Some critical observers have pointed out how an increase in transnational cultural flows triggers processes of homogenization, standardization of local cultures, and the loss of local specificities. Taking the lively, diverse and inventive artistic scene of Lisbon as a case example, this view is questioned, showing how the mobility of both cultural forms and people produces unexpected and dramatically new expressive cultures and creates a new local context. Classroom lectures will be avoided, as our theoretical and cultural argument will be made by discussions during visits to selected locations of the Lisbon urban space. Parallel to these theoretical discussions, our program also includes a night time musical and arts calendar, through which participants will experience on their own the senses and vitality of the vibrant intersection of Lisbon’s translocal cultures.
Technology and Surveillance
Filipe Reis, Department of Anthropology, ISCTE, CEAS/CRIA
Catarina Fróis, post-doctoral researcher CEAS/CRIA, ICS
The idea for this session is to view excerpts from the film Alice, which was shot in Lisbon, and use them as a starting point for a debate on surveillance, more particularly, on how it transforms and appropriates itself of urban spaces, and on what influences its gaze. We will also discuss the role played by technology in this mediation between those watching and those being watched, as well as the ends for which it is used.
d) Health and Migrations
Chiara Pussetti, post-doctoral researcher CEAS/CRIA and Torino University
Clara Saraiva, researcher IICT and FCSH/UNL/CRIA
Vulnerability is a characteristic which is socially recognized as being common in migrant communities. Health problems are exacerbated by poor integration into the general community, social and economic levels that are below the average in the country of residence, cultural and linguistic barriers, etc. This session proposes a reflection on the process of encounter between the different therapeutic alternatives coexisting within the “recovery market”, and on the problems of social management of medical pluralism. The final aim is to explore the relation between individual experience of suffering and structural violence, coupling an anthropological perspective with a broader view of the political, social and economic constraints that define immigrant’s illness experiences.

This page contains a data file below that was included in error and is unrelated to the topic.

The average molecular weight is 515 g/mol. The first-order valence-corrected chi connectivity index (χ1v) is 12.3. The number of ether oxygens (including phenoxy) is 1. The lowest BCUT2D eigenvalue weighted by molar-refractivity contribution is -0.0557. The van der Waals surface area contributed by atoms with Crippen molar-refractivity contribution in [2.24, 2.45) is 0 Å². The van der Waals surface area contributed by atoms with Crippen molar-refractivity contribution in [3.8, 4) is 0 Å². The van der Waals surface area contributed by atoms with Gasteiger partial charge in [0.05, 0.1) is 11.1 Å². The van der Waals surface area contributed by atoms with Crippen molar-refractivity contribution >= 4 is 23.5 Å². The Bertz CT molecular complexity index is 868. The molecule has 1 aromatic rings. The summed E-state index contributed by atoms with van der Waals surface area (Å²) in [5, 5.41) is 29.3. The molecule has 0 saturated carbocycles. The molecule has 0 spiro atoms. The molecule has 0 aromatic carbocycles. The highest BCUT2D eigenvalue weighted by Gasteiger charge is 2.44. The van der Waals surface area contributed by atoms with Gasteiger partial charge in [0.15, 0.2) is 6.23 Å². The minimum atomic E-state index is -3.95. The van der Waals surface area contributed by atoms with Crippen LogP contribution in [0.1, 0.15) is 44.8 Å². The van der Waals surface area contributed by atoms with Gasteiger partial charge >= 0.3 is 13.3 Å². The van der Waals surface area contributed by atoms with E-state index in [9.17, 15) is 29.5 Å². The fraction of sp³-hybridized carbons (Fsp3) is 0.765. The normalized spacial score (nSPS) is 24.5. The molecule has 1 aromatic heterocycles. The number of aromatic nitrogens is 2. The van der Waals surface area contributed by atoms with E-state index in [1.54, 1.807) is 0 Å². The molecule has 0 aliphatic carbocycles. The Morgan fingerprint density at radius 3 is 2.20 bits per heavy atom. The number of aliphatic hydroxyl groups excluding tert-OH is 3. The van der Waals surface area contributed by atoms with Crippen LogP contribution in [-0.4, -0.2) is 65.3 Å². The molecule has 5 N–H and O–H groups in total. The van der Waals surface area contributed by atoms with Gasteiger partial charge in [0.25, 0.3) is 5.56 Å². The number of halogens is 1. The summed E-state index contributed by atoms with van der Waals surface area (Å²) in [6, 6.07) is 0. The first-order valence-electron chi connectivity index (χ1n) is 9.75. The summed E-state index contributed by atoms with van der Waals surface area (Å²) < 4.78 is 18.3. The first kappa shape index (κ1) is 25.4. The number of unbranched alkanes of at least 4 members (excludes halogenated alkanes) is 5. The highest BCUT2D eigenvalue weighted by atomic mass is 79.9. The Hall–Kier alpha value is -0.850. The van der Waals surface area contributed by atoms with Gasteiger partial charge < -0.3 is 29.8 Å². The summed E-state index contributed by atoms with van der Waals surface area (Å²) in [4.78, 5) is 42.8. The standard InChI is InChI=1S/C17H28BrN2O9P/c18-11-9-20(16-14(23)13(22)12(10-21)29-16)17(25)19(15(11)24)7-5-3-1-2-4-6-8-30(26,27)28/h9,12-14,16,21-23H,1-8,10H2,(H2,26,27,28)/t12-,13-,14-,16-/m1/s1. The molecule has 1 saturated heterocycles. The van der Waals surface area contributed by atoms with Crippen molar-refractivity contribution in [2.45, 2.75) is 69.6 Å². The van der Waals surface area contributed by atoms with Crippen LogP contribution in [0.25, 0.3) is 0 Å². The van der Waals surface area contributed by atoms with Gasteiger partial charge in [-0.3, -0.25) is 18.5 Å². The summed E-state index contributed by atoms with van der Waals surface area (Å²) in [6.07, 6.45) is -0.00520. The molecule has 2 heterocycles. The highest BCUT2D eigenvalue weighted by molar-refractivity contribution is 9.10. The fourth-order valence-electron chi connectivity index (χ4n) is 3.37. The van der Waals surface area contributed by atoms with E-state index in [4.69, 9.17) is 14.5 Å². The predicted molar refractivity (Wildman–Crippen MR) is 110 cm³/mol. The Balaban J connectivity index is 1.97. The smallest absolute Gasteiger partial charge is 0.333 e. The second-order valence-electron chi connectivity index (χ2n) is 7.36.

e) Work and Consumption
Emilia Margarida Marques, post-doctoral researcher CEAS/CRIA
Marta Rosales, post-doctoral researcher FCSH/New University of Lisbon/CRIA
In the contemporary world(s), work and consumption relate to each other in a variety of ways and dimensions: within the huge commodity chains from which goods come into existence, but also in the ways people construe themselves through their work and/or consumption practices. Keeping a focus on the complex relations between subjective agency and global processes, this seminar will discuss two related issues on work and consumption (i) is work still there? debates on the contemporary dynamics and meanings of work and consumption; (ii) consumption in private and public contexts: different expressive appropriations of contemporary (mass) material culture.
f) Tourism and Heritage
Frederic Vidal, historian and post-doctoral researcher CEAS/CRIA, ISCTE
Paulo Raposo, Department of Anthropology ISCTE, CEAS/CRIA
Tourism is one of the fastest growing industries in the world. Tourism has been a central dimension of globalization, and it offers a useful lens on many key questions: questions about identity and heritage, commoditization, historical and cultural representation, authenticity and ownership, inequality, environmental sustainability, and more.The aim of the session is to reflect on the historical construction of tourism practices, presenting and analyzing some documents (such as texts, photos, etc.) and some itineraries in Lisbon which will be the core for the intersection between global processes and local agency (institutional or not); namely some tour guiding activities amongst “migrant” communities/neighborhood as a minority policy exploring the eventual advantages of the “exotic other” within Europe as a merchandising. Some questions might arise: Is tourism a modern form of religion or pilgrimage? What are tourists looking for? Does tourism “damage” culture or is a process of “objectification” of culture? What can tourism offer and what touristic experience do we get? And, will tourism bring development?